These are stressful times for us. We are in the process of cautiously re-opening our churches. When I issued my May 5th directives along with those of the Holy Synod, I said we were going at 10mph. Now that number has gone up to 20-25 mph – a faster speed but still not at the speed limit of many roads (30 mph or more). I have blessed more churches to up their attendance from 20 to 30+ attendees based on stats on the virus in their local areas or modifications in state directives. But with these increasing numbers, I have also directed that masks be worn at services, and I have offered different variations of how communion is be to given with the spoon. This has caused some concern among some parents, so I want to explain my motivations to you in my weekly note. I begin with St. Paul and Romans Chapter 15:
We who are strong ought to bear with the failings of the weak, and not to please ourselves; let each of us please his neighbor for his good, to edify him. (Romans 15:1-2)
Nothing has been done on my part that has been motivated by fear or lack of faith. Fr. Paul Lazor of blessed memory would often tell seminarians at our common meals during Great Lent: “we set our table for our weaker brother.” So in directing that we wear masks at services (especially as our numbers increase to over 20), I am motivated by two factors.
One is the knowledge I have gained from reading and advice received from various sources that tell me the most effective way of minimizing any risk of the virus spreading in our churches is through a combination of wearing masks and social distancing. Second, my motivation for directing that masks be worn is motivated by my love for all of you. I don’t want us doing anything as a fallen people seeking salvation that would bring harm to our brothers and sisters.
So when you are speaking to your children about wearing masks (especially to those over 7 years old), tell them we are doing this because of love, not fear. When people go to hospitals now to visit the sick, everyone is told to wear a mask so that we reduce the risk of spreading something to patients that might cause them to get sicker. The challenge the Covid virus still presents is that people can be feeling fine and have no symptoms to report, but be infected with the virus and pass it on from person to person. Plus, the longer we are together in church, the less effective social distancing is. Thus, we wear the facemask out of love for others as an added precaution to cause no harm to others. I don’t want people to get used to wearing masks, because I believe there will be a time in the near future when we will not need to do so.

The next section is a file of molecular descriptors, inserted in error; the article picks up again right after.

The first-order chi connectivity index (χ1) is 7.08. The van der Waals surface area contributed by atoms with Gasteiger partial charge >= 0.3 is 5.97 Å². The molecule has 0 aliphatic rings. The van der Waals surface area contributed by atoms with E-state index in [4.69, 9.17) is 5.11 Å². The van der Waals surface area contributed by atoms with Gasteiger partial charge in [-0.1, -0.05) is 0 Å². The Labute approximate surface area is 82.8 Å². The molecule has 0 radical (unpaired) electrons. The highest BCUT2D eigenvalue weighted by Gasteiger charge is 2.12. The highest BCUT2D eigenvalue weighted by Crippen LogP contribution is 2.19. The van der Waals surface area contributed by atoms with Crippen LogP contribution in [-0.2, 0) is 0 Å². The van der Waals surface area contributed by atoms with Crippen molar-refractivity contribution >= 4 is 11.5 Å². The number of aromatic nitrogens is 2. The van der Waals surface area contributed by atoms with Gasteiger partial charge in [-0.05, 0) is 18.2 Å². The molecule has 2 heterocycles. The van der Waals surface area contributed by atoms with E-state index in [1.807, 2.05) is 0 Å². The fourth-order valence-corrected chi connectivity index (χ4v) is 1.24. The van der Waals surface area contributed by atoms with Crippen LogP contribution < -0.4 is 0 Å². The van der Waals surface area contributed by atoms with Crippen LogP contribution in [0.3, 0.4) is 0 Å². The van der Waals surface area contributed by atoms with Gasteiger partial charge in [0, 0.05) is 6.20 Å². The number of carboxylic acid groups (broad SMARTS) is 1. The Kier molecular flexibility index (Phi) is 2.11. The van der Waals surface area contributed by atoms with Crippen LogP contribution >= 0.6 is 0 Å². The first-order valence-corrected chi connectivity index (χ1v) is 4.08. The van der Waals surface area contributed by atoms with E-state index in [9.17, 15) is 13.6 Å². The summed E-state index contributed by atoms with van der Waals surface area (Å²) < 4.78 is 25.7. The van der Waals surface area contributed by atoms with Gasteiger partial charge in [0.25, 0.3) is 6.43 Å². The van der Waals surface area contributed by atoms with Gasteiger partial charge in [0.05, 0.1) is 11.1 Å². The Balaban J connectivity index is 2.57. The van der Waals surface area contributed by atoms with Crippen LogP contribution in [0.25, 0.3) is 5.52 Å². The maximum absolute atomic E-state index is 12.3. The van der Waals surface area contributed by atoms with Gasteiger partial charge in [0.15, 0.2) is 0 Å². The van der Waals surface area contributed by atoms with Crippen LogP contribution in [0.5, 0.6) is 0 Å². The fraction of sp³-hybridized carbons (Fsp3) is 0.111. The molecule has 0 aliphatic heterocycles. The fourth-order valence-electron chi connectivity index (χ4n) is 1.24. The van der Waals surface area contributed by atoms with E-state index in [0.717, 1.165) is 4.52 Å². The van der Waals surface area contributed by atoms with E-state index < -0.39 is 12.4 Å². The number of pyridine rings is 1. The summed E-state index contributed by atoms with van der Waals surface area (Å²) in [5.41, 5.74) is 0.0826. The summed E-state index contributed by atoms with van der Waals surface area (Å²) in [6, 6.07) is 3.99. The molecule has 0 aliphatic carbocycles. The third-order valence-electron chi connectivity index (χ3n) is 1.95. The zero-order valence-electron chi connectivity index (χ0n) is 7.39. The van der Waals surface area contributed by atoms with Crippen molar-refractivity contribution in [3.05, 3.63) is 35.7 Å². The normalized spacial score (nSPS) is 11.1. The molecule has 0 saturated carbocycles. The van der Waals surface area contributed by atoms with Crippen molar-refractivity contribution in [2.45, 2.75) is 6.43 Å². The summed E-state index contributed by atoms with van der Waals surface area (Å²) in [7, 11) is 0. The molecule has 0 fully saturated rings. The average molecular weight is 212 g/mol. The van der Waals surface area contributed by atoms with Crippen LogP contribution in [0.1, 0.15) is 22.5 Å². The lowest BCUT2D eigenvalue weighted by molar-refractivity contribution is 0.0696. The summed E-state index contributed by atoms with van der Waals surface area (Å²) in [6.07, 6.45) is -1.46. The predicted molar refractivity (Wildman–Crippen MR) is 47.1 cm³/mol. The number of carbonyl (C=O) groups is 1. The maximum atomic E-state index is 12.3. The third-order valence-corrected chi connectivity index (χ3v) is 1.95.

In regards to the way we receive communion in our churches, I have the following thoughts to share. Some believe strongly that we should not change the practice we have been following for the last 800 years. That is certainly a powerful argument. However, I have heard from others that while they believe they can’t get sick from the Eucharist itself, they worry that they might get the disease from the communion spoon. This has caused anxiety on their part to approach the cup. They are still people of faith, but they are perhaps like the Father who cried out to Jesus in Mark 9:24, “Lord I believe, help my unbelief.” So I temporarily required either sanitizing communion spoons with alcohol, or using a different, clean spoon for each communicant. Recently, I have also blessed using just one spoon and allowing the Eucharist to be given in wide-open mouth without touching one’s mouth to the spoon. All of this has been done to mitigate the anxiety people of faith may have to enable them to come to the cup. All of the Bishops on the Holy Synod are of one mind to eventually return to the practice of one spoon as was done prior to the outbreak of Covid 19.
I want to end by relating a story from the TV show “The Love Boat.” A man (played by Louis Nye) came aboard the cruise ship wearing a life jacket, and he wouldn’t take it off for fear of the water. Many tried to convince him to take off the life jacket, but he became more adamant and refused out of fear. Eventually, all the other passengers on the cruise ship started wearing life jackets to express their love for this fearful man and to stand with him. He was so grateful for people showing this expression of love and understanding towards him. The story ends with him taking off his life jacket of his own free will and joyfully jumping into the pool.
It is with this attitude in mind that I ask you to approach these issues we are addressing for the short term. The blessing of the Lord be upon you.
With love in Christ,
The unworthy Archbishop Paul